Single gunshot ends Prohibition-era Galveston romance

"View of gulf and boulevard at night from Hotel Galvez, Galveston, Texas." Card. 1930. Digital Commonwealth

“View of gulf and boulevard at night from Hotel Galvez, Galveston, Texas.” Card. 1930. Digital Commonwealth

John W. Adams “worshipped the very ground that Marie Doherty walked on.” For her part, Marie said several times she “would rather die than give him up.”

The people packed into the 56th District courtroom on Nov. 14, 1930, sitting amid a blue haze of cigarette and cigar smoke, gasped in unison at the bold declaration by J.W. Coward, the second defense witness for Adams in his trial for shooting Doherty eight months earlier.

Doherty, a 27-year-old divorcée, was half Adams’ age. The white-haired, red-faced special officer of the Galveston, Houston & Henderson railway, was a well-known Galveston official who’d also served as a former deputy sheriff and probation officer. He didn’t deny shooting Doherty. But he claimed it was an accident sparked by her obsession with him. Prosecutors maintained Adams killed Doherty in cold blood after the passion of their tawdry affair cooled.

As the early spring sky faded toward dusk on March 6, 1930, Adams came looking for Doherty at her house at 215 16th Street. He didn’t find her, but he did discover a jug of whiskey under the kitchen table. After pouring himself a half tumbler, he took his gun and marched across the street to a well-known, if seedy, speakeasy. One of the later witnesses described Ernest Sigmon’s establishment as “just an ordinary rat beer joint.” Adams banged on the door and asked for Marie. The proprietor said she wasn’t there and told Adams to go away. But he forced his way through the door, firing one shot into the floor. Adams stalked through every other room in the house, firing three more shots into the floor. He eventually found Marie hiding behind a door.

Witnesses gave differing accounts of what happened after that. Some said Adams dragged his young lover down the steps and across the street, holding her arm with one hand and pointing the gun into her side. Others, including Adams, said they left together amicably. At one point, he stumbled and she helped him up. When they got to her front porch, one witness said they appeared to be arguing with Marie trying to pull away as Adams continued to point the gun at her. Adams claimed Marie tried to grab the gun from him, vowing to end her own life rather than give him up.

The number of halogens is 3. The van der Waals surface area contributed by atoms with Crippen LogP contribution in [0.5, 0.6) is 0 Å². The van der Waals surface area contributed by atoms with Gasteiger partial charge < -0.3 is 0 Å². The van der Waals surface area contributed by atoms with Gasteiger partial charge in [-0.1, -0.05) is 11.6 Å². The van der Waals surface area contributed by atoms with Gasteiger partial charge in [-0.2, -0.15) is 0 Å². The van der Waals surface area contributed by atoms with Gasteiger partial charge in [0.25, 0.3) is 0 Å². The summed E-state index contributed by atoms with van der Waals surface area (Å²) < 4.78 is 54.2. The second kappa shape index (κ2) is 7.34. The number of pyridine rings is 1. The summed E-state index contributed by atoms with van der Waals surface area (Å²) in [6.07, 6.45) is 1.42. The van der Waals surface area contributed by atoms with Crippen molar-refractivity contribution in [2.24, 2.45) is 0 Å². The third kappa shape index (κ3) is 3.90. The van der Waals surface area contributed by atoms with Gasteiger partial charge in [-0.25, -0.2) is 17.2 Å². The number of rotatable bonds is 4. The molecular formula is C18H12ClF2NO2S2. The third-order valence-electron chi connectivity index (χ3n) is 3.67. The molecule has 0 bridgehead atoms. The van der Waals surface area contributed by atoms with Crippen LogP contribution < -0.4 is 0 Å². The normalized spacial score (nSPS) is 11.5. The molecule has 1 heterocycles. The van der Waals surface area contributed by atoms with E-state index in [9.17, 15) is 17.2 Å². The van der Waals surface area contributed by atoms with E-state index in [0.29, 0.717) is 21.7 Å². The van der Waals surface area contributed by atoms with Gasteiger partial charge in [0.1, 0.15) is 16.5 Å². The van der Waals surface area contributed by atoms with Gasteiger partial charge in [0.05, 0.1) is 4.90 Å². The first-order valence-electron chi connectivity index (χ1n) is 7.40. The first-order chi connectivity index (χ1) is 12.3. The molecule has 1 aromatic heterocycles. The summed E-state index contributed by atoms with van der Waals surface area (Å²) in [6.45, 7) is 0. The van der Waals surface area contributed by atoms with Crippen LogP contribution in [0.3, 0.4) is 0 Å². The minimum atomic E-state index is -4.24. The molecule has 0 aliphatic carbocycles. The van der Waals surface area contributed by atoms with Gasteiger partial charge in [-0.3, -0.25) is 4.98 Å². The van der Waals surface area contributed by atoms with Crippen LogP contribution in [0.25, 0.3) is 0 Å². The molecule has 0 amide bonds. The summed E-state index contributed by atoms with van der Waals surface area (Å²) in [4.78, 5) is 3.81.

When the gun went off, the bullet tore through the young woman’s abdomen and skittered down the hall. She collapsed, a pool of blood quickly spreading beneath her. Adams went to a neighbor’s house to call for help but no one would come to the door. He ended up walking to the corner store owned by A. Del Pappa and summoned the police and an ambulance. When Marie arrived at John Sealy Hospital, she confirmed to police that Adams shot her, but couldn’t say much else. A few hours later, she died.

When he took the stand on the second day of his murder trial, Adam denied Coward’s claim he “worshipped” Marie. He said he fell into her clutches during a weak moment when his wife was ill. He described Marie as “unruly,” especially when she’d been drinking. That’s why he went to get her from Sigmon’s place that day, he said.

“She would come down to where I was working and get into my car and I couldn’t get her out,” he said. “I tried several times to break away, and I told her finally that if I didn’t break away, I’d lose my wife and my job and everything I had in the world, and she threatened to kill me and my wife and herself if I did.”

Coward and other witnesses bolstered that claim by recounting a time when Marie had to be taken to the hospital after trying to poison herself. Coward said he heard Marie make threats against her rival.

Adams’ wife, Grace, sat through the trial at her husband’s side, excusing herself only during the testimony about his devotion to Marie. She had already suffered through a terrible battle with breast cancer, the illness that evidently drove Adams into Marie Doherty’s arms. Just before he was scheduled to stand trial in May, Grace took a turn for the worse and prosecutors agreed to put the trial on hold until the end of the year. Although she initially was described as a material witness for her husband, The Galveston Daily News never mentioned her taking the stand.

Prosecutors asked jurors to impose the death penalty. As part of their defense strategy, Adams’ lawyers described to the court—in vivid detail—what happens to someone in the electric chair. Adams and his wife sobbed so loudly during the closing arguments the judge had to warn them to settle down.

After two and a half days of testimony, jurors debated Adams’ fate for three hours and 45 minutes. When the foreman read the verdict of “not guilty,” Adams collapsed again in tears, then rushed to the jury box to shake each man’s hand. After that, Adams faded from the news—mostly. In March 1931, he was back in court again, this time before the justice of the peace, after another woman filed charges against him for cursing and abusing her. The newspaper never reported whether he was found guilty.

It’s not clear what happened to Adams after that. His wife died in 1936, and he was listed as a survivor. But after that, The Daily News never mentioned him again.

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